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The Stories with the Images, Part 2
So far I have completed four woodcuts in the "Ancient Wisdom" series. Last week I highlighted two in the series of four. Here are the stories associated the remaining two so far.
Wa-Maka-Skan is a Lakota word for all the moving things of the Earth. This woodcut print depicts four types-- the winged peoples, the crawling peoples, the four-legged peoples, and the two-leggeds. The concept and the word reflects a more biocentricworldview, a more life-centered approach to viewing humans' place among other "moving things."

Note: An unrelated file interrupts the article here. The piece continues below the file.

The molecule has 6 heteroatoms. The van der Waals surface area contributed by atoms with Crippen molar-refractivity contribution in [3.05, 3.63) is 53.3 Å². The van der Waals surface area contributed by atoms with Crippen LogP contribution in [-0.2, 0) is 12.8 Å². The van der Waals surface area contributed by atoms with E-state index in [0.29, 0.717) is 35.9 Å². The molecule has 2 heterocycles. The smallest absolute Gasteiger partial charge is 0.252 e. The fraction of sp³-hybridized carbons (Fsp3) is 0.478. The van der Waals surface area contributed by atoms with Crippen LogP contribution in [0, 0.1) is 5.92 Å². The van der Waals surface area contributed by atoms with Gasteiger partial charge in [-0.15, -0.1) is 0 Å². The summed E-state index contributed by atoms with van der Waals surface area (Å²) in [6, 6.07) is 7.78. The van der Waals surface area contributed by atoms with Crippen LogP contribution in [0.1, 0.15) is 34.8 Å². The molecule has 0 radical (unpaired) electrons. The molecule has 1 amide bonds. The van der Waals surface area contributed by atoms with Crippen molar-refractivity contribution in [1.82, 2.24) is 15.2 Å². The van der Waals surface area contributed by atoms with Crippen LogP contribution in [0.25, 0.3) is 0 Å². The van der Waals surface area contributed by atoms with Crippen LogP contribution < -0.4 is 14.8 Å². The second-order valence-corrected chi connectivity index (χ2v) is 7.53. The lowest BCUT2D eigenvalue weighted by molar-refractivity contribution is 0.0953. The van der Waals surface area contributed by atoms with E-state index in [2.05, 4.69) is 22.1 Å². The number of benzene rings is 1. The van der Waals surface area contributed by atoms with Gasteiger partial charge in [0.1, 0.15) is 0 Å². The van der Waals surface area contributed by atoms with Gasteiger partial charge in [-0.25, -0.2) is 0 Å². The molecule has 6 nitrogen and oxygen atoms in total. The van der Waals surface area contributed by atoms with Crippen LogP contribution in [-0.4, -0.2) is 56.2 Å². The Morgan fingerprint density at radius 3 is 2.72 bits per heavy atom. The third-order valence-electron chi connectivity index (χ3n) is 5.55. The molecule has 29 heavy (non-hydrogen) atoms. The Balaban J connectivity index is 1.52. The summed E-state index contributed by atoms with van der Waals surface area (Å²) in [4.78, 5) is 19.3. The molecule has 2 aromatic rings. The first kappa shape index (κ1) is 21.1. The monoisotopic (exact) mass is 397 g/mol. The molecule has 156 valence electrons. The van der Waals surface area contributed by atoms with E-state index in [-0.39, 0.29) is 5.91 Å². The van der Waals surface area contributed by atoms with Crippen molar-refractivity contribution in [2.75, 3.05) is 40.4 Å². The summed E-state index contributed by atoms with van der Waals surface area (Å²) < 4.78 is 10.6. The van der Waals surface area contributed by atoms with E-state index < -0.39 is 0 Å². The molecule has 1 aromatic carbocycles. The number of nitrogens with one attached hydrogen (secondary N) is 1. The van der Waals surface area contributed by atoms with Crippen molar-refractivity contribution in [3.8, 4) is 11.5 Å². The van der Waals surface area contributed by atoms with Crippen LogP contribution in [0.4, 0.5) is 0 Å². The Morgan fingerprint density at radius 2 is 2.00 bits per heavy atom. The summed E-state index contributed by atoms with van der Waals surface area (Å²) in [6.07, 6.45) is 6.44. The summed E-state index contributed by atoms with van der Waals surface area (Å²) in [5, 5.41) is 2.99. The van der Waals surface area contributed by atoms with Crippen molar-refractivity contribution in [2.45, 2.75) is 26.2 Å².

2. "Storyteller's Circle"
In an earlier time, before the recorded word, cultural knowledge was passed from generation to generation through stories told by elders to children. The advantage of the oral tradition is that the stories may be modified by those with experience and insight to fit the changing circumstances of the people. The disadvantage of this mode of cultural coordination is that as the storytellers fade away or are displaced by the written word, both the language and the lessons fade away also. The oral tradition is flexible, but it is extinction-prone. The recorded word has the advantage of "permanence," but the disadvantage of archived error.